Super Mario 64 (N64) Review

Super Mario 64

So here we are, after 28 days we arrived just one single day away from the release of Super Smash Bros. Ultimate, and what other way could we end on other than Mario? So the hard part was choosing which Mario game to go with, the original Super Mario Bros. due to it’s all-time classic status? Mario Galaxy for arguably being my favourite? Mario Odyssey for the being the one I played most recently? In the end, I went for none of the above, and jumped into Mario 64, as much like the first game, it was a truly revolutionary experience, and just as worthy of a choice as the others, especially in giving me something to write about in the “Thoughts Then” category… Let’s take a look then, and end this lengthy countdown…


Super Mario 64 6

Mario will never look at paintings the same way again…

Super Mario 64, unbelievably given how much it got right, was a launch title for the N64, and therefore came out in Japan on June 23rd 1996, with a US release September 29th that year, and a European release on March 1st 1997. It has been re-released on virtual consoles and the like, as well as a DS remake called Super Mario 64 DS, which adds several new characters and challenges, but lacks a lot of the original game’s control fluidity due to the DS’s lack of an analogue stick…

Boasting not only good 3D graphics (for the time!) but using the N64’s unique analogue stick, it had full 3D movement in a 3D environment, which when combined with a play style more like open world than anything else at the time, just shows how amazing an experience it was at the time, and why it’s considered not only one of the best, but one of the most influential and revolutionary games of all time.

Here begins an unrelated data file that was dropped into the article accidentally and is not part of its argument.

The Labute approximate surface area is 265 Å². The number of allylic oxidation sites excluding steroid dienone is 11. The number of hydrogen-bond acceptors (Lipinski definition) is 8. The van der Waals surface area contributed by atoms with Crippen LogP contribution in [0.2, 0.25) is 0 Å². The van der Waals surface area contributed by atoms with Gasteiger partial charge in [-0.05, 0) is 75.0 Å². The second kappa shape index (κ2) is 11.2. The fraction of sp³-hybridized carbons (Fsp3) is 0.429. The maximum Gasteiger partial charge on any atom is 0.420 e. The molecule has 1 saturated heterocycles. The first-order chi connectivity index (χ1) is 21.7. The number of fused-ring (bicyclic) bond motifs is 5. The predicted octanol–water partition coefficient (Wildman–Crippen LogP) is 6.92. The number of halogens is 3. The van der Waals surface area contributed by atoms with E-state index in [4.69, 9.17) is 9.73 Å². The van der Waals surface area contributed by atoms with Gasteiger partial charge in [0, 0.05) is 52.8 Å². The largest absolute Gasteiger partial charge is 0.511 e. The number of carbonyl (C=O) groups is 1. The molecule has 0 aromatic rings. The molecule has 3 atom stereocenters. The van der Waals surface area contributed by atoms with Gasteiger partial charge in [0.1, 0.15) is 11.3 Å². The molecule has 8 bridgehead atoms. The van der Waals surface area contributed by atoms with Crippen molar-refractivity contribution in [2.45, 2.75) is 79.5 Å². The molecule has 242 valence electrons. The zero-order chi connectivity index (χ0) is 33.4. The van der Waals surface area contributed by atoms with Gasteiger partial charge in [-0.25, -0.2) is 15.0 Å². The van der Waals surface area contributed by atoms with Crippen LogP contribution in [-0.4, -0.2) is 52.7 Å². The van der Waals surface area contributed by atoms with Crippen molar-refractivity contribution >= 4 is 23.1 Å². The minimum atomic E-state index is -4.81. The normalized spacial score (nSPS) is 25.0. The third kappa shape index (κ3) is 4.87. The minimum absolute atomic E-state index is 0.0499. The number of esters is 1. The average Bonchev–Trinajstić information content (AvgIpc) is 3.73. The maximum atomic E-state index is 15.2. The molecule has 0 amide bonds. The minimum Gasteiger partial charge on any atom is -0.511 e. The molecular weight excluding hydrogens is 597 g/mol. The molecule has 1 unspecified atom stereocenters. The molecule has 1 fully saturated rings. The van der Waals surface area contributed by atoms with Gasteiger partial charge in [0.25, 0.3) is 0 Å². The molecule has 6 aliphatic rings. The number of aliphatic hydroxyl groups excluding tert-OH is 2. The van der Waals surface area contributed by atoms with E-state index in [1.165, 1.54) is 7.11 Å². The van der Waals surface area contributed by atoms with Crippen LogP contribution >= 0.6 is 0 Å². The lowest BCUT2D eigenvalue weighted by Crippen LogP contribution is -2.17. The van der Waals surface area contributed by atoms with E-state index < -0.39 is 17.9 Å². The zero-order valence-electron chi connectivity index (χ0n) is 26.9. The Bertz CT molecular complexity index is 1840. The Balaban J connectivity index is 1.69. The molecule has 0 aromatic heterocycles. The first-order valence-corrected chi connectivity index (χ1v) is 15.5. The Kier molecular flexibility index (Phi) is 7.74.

Super Mario 64 5

Platforms, coins, Piranha Plants… it’s still Mario alright!

Although still having a lot of the trademark Mario tropes of jumping on enemies heads and collecting power-ups, thanks to the leap to 3D Mario has a lot more moves in his arsenal. He can double and triple jump, he can duck, crawl, walk slowly or run fast, he can punch or kick enemies if they’re stunned, and he can do long jumps and backflips. This is all thanks to Nintendo getting the most out of their own analogue stick and 3D engine right out of the box.

The power ups Mario can collect have been reduced to just three: the Wing Cap, allowing Mario to fly for a certain amount of time, the Metal Cap, which turns him metal and therefore allowing him to be heavy enough to walk through gusting wind and deep water, and finally the Vanish Cap, which allows him to be invisible and able to walk through certain walls and wire fences. It may lack the mushrooms and fire flowers we all know and love, but these three items in conjunction with the great level design makes for a great combo.

On the level design being great, Mario 64 isn’t a straight forward linear platformer like its predecessors, instead you enter a level and in that level are various challenges and goals that will net you a Power Star, and in order to progress to later levels you must have a certain amount of stars. So you may play a level, defeat the boss and exit, but then you can go back in and freely explore the 3D world and find new challenges, like races, puzzles or collecting red coins, all of which net you more Power Stars. It’s the formula that Mario games would reuse going forward, with the exception of New Super Mario Bros. and Mario 3D World series, which returned to the linear level system.

The freely moving camera was a great innovation as well, it follows behind Mario but always “clicks” back into place to sort of show the player where to go. It’s far from flawless mind you, if the game has one fault it’s an occasionally clippy camera…